Panzer Paladin is a retro 2D side scroller developed and published by Tribute games. The world is being over run with monsters, and only you and your monster beating paladin armour mech can save the world. But you’re going to need weapons, lots of weapons. Lets cut through some monster trash in our Panzer Paladin PC review.
The story of panzer paladin is relatively simple, you’re part of a peace keeping force that uses giant mechs to protect the world from evil demonic invaders, and the dark prince has sent his Weapon Keepers to claim the earth for his own. Your job: beat the absolute crap out of them, take their weapons, and save the world.
It’s not a subtle story by any means but for a game like this is it really shouldn’t be. Opening with a larger than life all-stakes plot is the perfect way to get people in the game quickly, tell them whats happening and get the action moving. The cutscenes consist of nicely rendered sprites with some text over the top, and there’s a few characters introduced to set some atmosphere, but ultimately you’re not playing any retro 2D side scroller, let alone Panzer Paladin, for it’s plot.
That being said, it’s still a nice little story to give some fun level of scope to the game, and drive some context behind your actions.
The gameplay of Panzer Paladin shakes up the typical 2D side scroller formula by having you collect your panzer weapons on the fly throughout the level, with each one having a durability that once expires destroys that weapon. The weapons in panzer paladin function more like consumables, allowing you to never worry about losing that cool weapon you just found because they all break anyway.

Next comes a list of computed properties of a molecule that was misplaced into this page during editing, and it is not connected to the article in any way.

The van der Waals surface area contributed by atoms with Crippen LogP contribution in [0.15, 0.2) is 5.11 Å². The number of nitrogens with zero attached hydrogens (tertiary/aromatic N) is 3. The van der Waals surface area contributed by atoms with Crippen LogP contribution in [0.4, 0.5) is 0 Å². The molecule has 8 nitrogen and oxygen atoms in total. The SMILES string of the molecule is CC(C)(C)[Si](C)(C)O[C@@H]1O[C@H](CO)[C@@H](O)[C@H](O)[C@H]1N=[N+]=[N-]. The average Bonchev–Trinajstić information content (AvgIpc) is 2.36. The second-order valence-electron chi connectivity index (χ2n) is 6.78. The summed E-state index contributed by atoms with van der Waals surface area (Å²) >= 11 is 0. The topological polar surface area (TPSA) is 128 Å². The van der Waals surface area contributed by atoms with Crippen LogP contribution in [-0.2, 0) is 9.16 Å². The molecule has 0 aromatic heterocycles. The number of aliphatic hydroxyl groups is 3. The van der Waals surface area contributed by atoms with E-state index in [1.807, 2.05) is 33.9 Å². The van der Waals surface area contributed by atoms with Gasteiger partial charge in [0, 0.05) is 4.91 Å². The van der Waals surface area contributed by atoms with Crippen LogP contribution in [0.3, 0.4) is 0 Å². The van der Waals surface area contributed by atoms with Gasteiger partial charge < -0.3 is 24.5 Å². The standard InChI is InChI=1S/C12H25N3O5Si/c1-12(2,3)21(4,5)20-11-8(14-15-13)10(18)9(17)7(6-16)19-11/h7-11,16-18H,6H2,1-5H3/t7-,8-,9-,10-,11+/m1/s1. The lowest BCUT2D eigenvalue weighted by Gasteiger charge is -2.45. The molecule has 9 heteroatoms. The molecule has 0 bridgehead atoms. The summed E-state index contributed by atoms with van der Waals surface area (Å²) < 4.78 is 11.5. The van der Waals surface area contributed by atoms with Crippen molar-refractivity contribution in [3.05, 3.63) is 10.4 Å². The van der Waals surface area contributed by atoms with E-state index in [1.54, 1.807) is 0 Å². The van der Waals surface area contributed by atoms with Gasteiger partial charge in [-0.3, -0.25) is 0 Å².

It’s the finite nature of the weapons which all the other mechanics in the game stem from. Firstly, you can choose to purposefully destroy a weapon before its durability runs out from hitting things too hard, which releases ‘magic’ stored inside it. These are essentially buffs. Some heal you, some increase defence, some increase your attack. Its a standard array of abilities, but the depth lies in knowing when you should destroy a weapon. Sometimes you wont want to risk losing all your best weapons before the boss, sometimes you’ll see an ability which feels too good to pass up, and you’re willing to risk not finding another sword for that sweet health boost.
Another aspect is the level checkpoints; checkpoints in Panzer Paladin can only be activated by sacrificing one of your weapons to it to by stabbing it into the checkpoint altar. Not a huge deal if you’re fully stacked, but if you just found that cool spear and need to clear the rest of the level, suddenly it feels like giving up a limb. You start to wonder if having a checkpoint is even worth it if the rest of level has to be cleared with only fists, and spoilers if you chose hard mode, that answer is almost always no.
You can choose to play as Flame instead, the pilot of your mech. Sometimes this is necessary, forcing you to temporarily abandon the mech to proceed then re-summon it later. This also happens when the mech is destroyed, leaving only flame to traverse the level by herself. It’s perfectly doable, but the problem I found is if you lose the mech, it stops being fun. I found it better to restart the level rather than push forward, especially as Flame can’t pick up the dropped weapons, significantly reducing viability.